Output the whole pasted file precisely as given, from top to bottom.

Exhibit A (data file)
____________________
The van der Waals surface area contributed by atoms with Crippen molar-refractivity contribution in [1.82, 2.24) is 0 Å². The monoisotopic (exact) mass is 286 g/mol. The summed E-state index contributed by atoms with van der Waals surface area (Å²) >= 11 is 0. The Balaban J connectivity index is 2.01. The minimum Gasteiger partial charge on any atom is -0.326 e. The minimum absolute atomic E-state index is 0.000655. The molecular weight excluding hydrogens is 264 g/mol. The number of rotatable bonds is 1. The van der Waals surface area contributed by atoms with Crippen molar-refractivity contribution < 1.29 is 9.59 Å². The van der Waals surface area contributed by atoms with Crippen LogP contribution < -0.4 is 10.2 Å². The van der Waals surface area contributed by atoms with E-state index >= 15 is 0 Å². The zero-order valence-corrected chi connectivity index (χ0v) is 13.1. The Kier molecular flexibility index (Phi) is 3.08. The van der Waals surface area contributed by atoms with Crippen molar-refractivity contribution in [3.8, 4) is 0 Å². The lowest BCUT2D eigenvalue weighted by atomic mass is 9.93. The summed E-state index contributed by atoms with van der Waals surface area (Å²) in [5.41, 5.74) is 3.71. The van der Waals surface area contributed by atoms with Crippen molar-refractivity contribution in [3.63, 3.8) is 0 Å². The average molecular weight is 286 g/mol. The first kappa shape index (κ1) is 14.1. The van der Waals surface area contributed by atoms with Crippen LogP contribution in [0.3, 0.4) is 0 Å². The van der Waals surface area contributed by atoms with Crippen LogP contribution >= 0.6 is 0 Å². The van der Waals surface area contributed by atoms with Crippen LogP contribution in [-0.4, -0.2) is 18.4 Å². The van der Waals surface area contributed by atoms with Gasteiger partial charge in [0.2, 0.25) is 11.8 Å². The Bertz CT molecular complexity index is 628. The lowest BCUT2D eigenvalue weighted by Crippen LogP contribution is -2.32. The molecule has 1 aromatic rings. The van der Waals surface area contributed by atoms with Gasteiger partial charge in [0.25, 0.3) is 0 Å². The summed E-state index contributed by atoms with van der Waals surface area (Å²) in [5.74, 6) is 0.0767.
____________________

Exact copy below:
The van der Waals surface area contributed by atoms with Crippen molar-refractivity contribution in [1.82, 2.24) is 0 Å². The monoisotopic (exact) mass is 286 g/mol. The summed E-state index contributed by atoms with van der Waals surface area (Å²) >= 11 is 0. The Balaban J connectivity index is 2.01. The minimum Gasteiger partial charge on any atom is -0.326 e. The minimum absolute atomic E-state index is 0.000655. The molecular weight excluding hydrogens is 264 g/mol. The number of rotatable bonds is 1. The van der Waals surface area contributed by atoms with Crippen molar-refractivity contribution < 1.29 is 9.59 Å². The van der Waals surface area contributed by atoms with Crippen LogP contribution < -0.4 is 10.2 Å². The van der Waals surface area contributed by atoms with E-state index >= 15 is 0 Å². The zero-order valence-corrected chi connectivity index (χ0v) is 13.1. The Kier molecular flexibility index (Phi) is 3.08. The van der Waals surface area contributed by atoms with Crippen molar-refractivity contribution in [3.8, 4) is 0 Å². The lowest BCUT2D eigenvalue weighted by atomic mass is 9.93. The summed E-state index contributed by atoms with van der Waals surface area (Å²) in [5.41, 5.74) is 3.71. The van der Waals surface area contributed by atoms with Crippen molar-refractivity contribution in [3.63, 3.8) is 0 Å². The average molecular weight is 286 g/mol. The first kappa shape index (κ1) is 14.1. The van der Waals surface area contributed by atoms with Crippen LogP contribution in [0.3, 0.4) is 0 Å². The van der Waals surface area contributed by atoms with Crippen LogP contribution >= 0.6 is 0 Å². The van der Waals surface area contributed by atoms with Crippen LogP contribution in [-0.4, -0.2) is 18.4 Å². The van der Waals surface area contributed by atoms with Gasteiger partial charge in [0.2, 0.25) is 11.8 Å². The Bertz CT molecular complexity index is 628. The lowest BCUT2D eigenvalue weighted by Crippen LogP contribution is -2.32. The molecule has 1 aromatic rings. The van der Waals surface area contributed by atoms with Gasteiger partial charge in [0.25, 0.3) is 0 Å². The summed E-state index contributed by atoms with van der Waals surface area (Å²) in [5.74, 6) is 0.0767.